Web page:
Scottish members of the NASUWT teachers' union voted unanimously last week to take industrial action in protest at changes to their working conditions.
Local association representatives passed an "urgency" motion, at the union's annual general meeting in Edinburgh, to put in place a rolling programme of industrial action in co-ordination with other unions.
The result means that both the Scottish Secondary Teachers' Association and NASUWT - Scotland's second and third-largest unions respectively - have embarked upon a campaign of opposition to the national agreement, which won the support of a narrow majority of EIS members last month.
NASUWT delegates agreed to pursue legal action, lobby all MSPs and publicise to parents and the public the adverse impact the Cosla-led changes would have upon education.
Jane Peckham, Scotland organiser of the NASUWT, told TESS the union was also seeking legal advice to establish ways to campaign for a "root and branch review of the flawed pay and conditions negotiating machinery" - the Scottish Negotiating Committee for Teachers.
"It is completely unjust that pay can be frozen, salaries slashed and the terms and conditions needed to secure high standards of education can be changed through such a dysfunctional process," she said.
The union's national general secretary, Chris Keates, added that teachers had been singled out and discriminated against in a "deliberate, calculated and unwarranted manner" to balance the books of the Scottish Government. "The angry response from teachers across the country is entirely justified," she said.
Delegates also backed motions highlighting concerns that: many local authorities are reducing their spending on services for pupils with additional support needs; class sizes have increased; and budget and curricular decisions could lead to an increase in teacher workload.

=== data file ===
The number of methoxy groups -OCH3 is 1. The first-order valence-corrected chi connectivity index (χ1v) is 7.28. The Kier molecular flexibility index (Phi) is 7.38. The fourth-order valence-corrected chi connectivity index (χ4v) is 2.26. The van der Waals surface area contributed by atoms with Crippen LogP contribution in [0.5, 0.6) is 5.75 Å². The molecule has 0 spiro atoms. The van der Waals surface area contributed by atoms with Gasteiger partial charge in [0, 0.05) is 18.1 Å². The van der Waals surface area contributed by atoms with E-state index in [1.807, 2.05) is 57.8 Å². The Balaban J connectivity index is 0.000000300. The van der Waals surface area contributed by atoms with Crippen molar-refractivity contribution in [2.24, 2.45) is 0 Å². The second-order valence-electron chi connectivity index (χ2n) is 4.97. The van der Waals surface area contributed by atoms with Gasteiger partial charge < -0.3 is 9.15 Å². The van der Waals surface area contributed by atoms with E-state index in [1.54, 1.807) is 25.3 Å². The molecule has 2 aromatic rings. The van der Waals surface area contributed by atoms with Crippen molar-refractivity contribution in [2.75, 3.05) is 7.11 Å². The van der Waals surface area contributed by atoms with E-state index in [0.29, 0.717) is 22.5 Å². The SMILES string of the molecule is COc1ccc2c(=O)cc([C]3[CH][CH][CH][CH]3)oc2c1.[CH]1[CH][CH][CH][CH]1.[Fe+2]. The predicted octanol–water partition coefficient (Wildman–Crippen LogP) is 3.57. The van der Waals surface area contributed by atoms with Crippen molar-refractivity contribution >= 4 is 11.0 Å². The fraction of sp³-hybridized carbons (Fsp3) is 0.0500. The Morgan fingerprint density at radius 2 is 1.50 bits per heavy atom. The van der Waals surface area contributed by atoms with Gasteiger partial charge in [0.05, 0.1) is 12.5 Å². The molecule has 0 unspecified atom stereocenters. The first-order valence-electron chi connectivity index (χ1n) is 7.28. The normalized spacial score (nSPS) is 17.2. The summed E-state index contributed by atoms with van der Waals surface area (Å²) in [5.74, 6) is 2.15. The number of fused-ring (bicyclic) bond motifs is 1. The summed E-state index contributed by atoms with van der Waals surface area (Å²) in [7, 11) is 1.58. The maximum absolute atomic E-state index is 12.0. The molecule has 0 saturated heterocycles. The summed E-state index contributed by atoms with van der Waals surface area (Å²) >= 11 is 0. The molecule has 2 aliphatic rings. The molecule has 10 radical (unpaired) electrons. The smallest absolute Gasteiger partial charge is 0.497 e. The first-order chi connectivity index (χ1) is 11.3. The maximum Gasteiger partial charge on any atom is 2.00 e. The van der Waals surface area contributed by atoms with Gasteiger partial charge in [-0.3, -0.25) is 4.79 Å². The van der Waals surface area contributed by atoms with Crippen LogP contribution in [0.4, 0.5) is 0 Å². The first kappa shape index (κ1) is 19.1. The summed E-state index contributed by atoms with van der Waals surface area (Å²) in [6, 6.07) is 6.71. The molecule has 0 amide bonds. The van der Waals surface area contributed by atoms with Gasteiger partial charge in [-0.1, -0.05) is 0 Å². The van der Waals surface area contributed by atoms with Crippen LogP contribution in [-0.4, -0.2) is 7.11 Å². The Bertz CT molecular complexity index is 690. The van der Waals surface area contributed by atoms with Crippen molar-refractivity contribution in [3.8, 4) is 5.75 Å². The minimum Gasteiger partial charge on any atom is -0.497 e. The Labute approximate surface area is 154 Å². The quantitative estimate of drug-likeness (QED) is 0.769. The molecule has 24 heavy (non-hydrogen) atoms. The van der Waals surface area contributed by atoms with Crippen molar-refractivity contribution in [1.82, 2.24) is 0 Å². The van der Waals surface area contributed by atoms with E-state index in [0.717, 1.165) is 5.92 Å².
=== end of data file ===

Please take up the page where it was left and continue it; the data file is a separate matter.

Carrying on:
Vowing to campaign for more effective health, safety and welfare management, the union backed another motion which sought to overturn the current classification of schools as "low-risk workplaces".
`What's the big issue for you?'
TESS asked SSTA and NASUWT members what mattered to them at their annual conferences last week.
Colin Turner, support for learning teacher, Dumfries and Galloway, SSTA
"The changes to conditions and services are a danger to professionalism - teachers' conditions of service are pupils' conditions of learning. This is a watershed moment."
Liz McMillan, Orkney, SSTA
"The uncertainty about the NAR (national assessment resource), and the time implications - the whole issue of downloading and uploading and ensuring it's going to be meaningful across the whole of Scotland."
Maurice Randall, RME teacher, Argyll and Bute, SSTA
"What's happening to supply teachers seems to have really rallied people together."
Joanne Logan, primary teacher, North Lanarkshire, NASUWT
"The big issues are conditions of employment because they affect the future of the profession and they also lower morale. I have only been in the profession a few years and I am already wondering if it's worth it."
John Melville, chemistry and guidance teacher, Fife, NASUWT
"The problem is the Coalition Government cuts we are being asked to pay for. We are paying for the failure of the banks."